*This press release has been update to reflect Zak’s membership status and the endorsement of National DSA.

Press Release: Southern Maine DSA Endorses Seth Levy in June primary for District Attorney, Cumberland County

For Immediate Release
March 22, 2018
Meg Reilly, Chair
megcreilly@gmail.com

Southern Maine DSA Endorses Seth Levy in June primary for District Attorney, Cumberland County

PORTLAND, ME – The Southern Maine chapter of the Democratic Socialists of America (SMDSA) voted overwhelmingly on Monday, March 12 to endorse Seth Levy for Cumberland County District Attorney in the June Democratic Party primary. Levy is the first District Attorney candidate in the group’s history to earn an endorsement.

“I’m grateful to receive the endorsement of SMDSA,” Levy said. “Its members are some of the hardest working activists for progressive change. Having their support means more volunteers on the ground to get the word out about the opportunity to make criminal justice reform a reality.”

Levy’s platform highlights necessary criminal justice reform for Cumberland County. In particular, it focuses on expanding restorative justice as a more effective means of crime reduction. His success in addressing substance abuse disorders within the Veterans Court system, and his plan to try similar approaches in southern Maine, is a sorely needed new approach to dealing with the severe opioid crisis.

Levy also promises not to seek cash bail for low-risk defendants, so that they can remain employed, not separated from their families, and get into treatment when necessary,” according to his campaign website. Cash bail disproportionately impacts poor people, people of color, and drives defendants deeper into poverty, irrespective of the outcome of their case.“The evidence is clear that cash bail has little impact on public safety or making sure that defendants show up to court. Cash bail keeps people who are poor in jail,” Levy said.

“As Democratic Socialists, we know that class, power, and race all intersect in the criminal justice system,” said Meg Reilly, SMDSA Chair. “The current system blatantly treats rich and poor people differently. As District Attorney, Seth Levy would end cash bail, an archaic and classist system. The amount of money in your bank account should never factor into how you experience the criminal justice system. We look forward to Cumberland County leading the way in reforming our justice system to ensure that we’re rehabilitating, not punishing, members of our society,” Reilly said.

Levy is running a campaign funded by small individual donors, free of corporate, PAC, and special interest money. His campaign seeks to address the over-incarceration of people with mental illness, substance use disorders, and people living in poverty.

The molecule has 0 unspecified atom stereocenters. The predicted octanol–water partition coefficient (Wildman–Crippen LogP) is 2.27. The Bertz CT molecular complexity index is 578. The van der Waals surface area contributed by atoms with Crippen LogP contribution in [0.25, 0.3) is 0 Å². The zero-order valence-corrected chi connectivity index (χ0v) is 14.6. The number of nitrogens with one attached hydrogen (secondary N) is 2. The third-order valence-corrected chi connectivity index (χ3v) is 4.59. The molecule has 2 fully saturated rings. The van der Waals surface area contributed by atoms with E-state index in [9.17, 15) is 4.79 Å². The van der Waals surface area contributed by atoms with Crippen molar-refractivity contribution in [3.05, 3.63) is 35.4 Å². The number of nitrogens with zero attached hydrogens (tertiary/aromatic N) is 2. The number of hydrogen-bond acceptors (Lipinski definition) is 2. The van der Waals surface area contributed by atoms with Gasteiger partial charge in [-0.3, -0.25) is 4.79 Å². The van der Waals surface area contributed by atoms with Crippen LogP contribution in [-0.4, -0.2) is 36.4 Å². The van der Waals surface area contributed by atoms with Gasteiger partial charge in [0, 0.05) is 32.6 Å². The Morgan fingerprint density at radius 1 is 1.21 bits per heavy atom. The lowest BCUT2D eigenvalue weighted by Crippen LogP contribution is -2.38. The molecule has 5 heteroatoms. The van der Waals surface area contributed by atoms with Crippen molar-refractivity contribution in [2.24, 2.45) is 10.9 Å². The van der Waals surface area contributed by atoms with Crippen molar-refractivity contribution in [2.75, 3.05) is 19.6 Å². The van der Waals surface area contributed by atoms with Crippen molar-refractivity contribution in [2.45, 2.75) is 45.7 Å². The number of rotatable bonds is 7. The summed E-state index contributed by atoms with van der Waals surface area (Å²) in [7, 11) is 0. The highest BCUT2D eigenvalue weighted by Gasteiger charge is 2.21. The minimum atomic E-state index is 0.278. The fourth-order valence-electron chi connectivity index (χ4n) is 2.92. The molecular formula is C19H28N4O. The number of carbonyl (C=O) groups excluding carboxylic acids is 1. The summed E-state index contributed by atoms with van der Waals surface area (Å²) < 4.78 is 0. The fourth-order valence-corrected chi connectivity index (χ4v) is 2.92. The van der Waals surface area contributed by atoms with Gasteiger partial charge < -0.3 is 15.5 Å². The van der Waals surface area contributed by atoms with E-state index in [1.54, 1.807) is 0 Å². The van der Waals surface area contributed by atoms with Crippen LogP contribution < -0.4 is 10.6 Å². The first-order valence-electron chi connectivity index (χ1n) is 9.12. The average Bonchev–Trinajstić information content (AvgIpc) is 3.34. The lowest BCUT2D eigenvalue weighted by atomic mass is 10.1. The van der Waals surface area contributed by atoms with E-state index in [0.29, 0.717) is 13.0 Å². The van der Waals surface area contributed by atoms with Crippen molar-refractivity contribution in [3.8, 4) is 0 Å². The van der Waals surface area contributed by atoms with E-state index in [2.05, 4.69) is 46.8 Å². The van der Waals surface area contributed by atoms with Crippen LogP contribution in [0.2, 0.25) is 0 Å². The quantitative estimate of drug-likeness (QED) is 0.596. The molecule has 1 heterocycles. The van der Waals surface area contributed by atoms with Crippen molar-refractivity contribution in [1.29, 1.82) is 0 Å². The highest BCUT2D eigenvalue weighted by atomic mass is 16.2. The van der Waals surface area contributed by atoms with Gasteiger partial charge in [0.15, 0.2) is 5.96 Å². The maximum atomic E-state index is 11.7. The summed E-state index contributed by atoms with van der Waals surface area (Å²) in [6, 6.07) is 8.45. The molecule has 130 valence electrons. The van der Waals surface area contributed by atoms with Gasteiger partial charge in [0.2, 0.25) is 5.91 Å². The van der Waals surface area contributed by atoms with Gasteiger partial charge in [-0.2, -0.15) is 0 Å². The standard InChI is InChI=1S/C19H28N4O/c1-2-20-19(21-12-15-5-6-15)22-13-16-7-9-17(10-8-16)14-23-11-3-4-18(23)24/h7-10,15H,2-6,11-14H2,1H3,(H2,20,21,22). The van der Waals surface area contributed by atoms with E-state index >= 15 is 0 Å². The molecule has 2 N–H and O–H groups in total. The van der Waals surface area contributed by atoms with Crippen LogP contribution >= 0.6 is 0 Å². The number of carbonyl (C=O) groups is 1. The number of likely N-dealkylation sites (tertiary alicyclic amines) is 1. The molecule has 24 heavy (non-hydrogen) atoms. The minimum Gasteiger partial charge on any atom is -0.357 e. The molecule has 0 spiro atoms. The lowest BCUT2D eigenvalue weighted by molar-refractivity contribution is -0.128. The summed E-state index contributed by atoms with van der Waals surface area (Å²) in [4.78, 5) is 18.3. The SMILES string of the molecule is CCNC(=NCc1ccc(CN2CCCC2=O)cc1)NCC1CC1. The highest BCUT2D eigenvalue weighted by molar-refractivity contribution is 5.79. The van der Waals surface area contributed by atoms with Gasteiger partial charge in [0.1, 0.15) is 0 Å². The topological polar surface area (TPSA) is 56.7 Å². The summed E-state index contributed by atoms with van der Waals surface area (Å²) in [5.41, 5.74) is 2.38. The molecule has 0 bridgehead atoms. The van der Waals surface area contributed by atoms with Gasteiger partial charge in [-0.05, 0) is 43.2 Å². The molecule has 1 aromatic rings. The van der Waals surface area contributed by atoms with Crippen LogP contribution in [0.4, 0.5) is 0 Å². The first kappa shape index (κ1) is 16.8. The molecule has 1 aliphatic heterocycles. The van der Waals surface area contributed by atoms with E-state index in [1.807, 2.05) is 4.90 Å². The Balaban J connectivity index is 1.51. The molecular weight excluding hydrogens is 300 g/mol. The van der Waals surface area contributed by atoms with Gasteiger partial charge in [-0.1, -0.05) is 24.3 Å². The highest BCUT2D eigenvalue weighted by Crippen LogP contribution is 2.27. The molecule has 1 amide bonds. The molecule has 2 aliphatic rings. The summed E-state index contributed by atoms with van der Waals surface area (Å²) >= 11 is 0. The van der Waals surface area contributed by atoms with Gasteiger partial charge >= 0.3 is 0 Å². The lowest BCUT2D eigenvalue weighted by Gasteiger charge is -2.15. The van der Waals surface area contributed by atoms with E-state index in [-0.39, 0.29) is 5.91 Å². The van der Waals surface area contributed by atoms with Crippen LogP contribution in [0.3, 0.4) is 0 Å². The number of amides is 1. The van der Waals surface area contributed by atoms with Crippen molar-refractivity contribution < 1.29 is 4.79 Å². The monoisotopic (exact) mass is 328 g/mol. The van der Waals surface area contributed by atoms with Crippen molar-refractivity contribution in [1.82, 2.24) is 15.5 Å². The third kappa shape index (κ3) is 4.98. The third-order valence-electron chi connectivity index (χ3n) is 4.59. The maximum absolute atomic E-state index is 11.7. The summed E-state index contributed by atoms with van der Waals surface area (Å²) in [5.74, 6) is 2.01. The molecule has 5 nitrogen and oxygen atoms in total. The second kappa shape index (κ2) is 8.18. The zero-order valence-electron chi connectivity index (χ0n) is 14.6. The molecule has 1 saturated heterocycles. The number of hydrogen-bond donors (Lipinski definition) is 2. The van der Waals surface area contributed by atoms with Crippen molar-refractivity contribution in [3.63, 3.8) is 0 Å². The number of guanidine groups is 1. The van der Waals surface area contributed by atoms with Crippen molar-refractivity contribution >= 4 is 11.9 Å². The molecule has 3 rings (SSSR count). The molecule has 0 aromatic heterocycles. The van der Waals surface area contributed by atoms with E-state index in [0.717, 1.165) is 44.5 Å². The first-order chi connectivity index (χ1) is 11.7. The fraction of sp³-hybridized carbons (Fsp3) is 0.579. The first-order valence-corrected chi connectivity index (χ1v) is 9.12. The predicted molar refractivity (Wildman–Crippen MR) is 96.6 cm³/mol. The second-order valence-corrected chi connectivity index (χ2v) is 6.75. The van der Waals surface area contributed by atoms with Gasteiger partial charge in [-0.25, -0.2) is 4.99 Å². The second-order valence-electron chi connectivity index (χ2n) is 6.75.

The DSA is the largest socialist organization in the United States. Its membership includes 35 elected officials around country. Southern Maine DSA is not a political party. The DSA welcomes members and endorses candidates of any party affiliation who share its mission to decrease the influence of money in politics so that ordinary citizens can participate in the many decisions that affect their lives.

For more information about the Southern Maine DSA or its endorsement process, contact:

Meg Reilly, Chair  megcreilly@gmail.com
Mikayla Damon, Vice Chair mikayla.damon@gmail.com
Kate Sykes, Secretary kate_sykes_writer@yahoo.com

http://southernmainedsa.org/
http://www.dsausa.org/

Press Release: Southern Maine DSA Endorses Mike Sylvester for Maine State Representative, District 39

Southern Maine DSA Endorses Mike Sylvester for Maine State Representative, District 39

PORTLAND, ME – The Southern Maine chapter of the Democratic Socialists of America (SMDSA) voted unanimously on Monday, March 12 to endorse Mike Sylvester for Maine House of Representatives District 39. In August, the national DSA also endorsed Sylvester, who is running for a second term, is a co-founder of SMDSA and the chapter’s first member to be elected to a state-level office.

“We’ve always been incredibly proud to be home to one of two open democratic socialist state representatives in the country,” said Meg Reilly, SMDSA Chair. “Mike is a longtime union organizer who walks the walk in the state house, and we’re looking forward to another term of him representing democratic socialist ideals in Maine’s capital.”

Sylvester currently sits on the House Labor Committee and serves as Organizing Chair of the Bull Moose Caucus, a body of 37 legislators willing to vote for progressive legislation regardless of Party affiliation.

During his term of office he has submitted many bills founded on socialist principles, including the Local Option Sales Tax bill to spread the financial benefits of tourism statewide and lower property taxes. He supports single payer healthcare and has been active in helping to pass ranked choice voting. He is a proponent of public sector right to strike, worker safety, safe consumption sites for opiods, and living wage legislation.

“I hope to speak and cast my vote for the people who are left out of the political process or who have given up hope that anyone is listening. An endorsement by groups like Southern Maine DSA, groups who are working on the ground and having conversations about how our state can be better, those are the groups whose endorsements mean the most to me,” Sylvester said.

Sylvester is running as a Maine clean elections candidate, and has pledged not to accept campaign money from corporations, lobbyists, or PACs. He is currently working to organize more DSA chapters across the state of Maine, and recruiting and mentoring democratic socialist candidates who wish to run for office.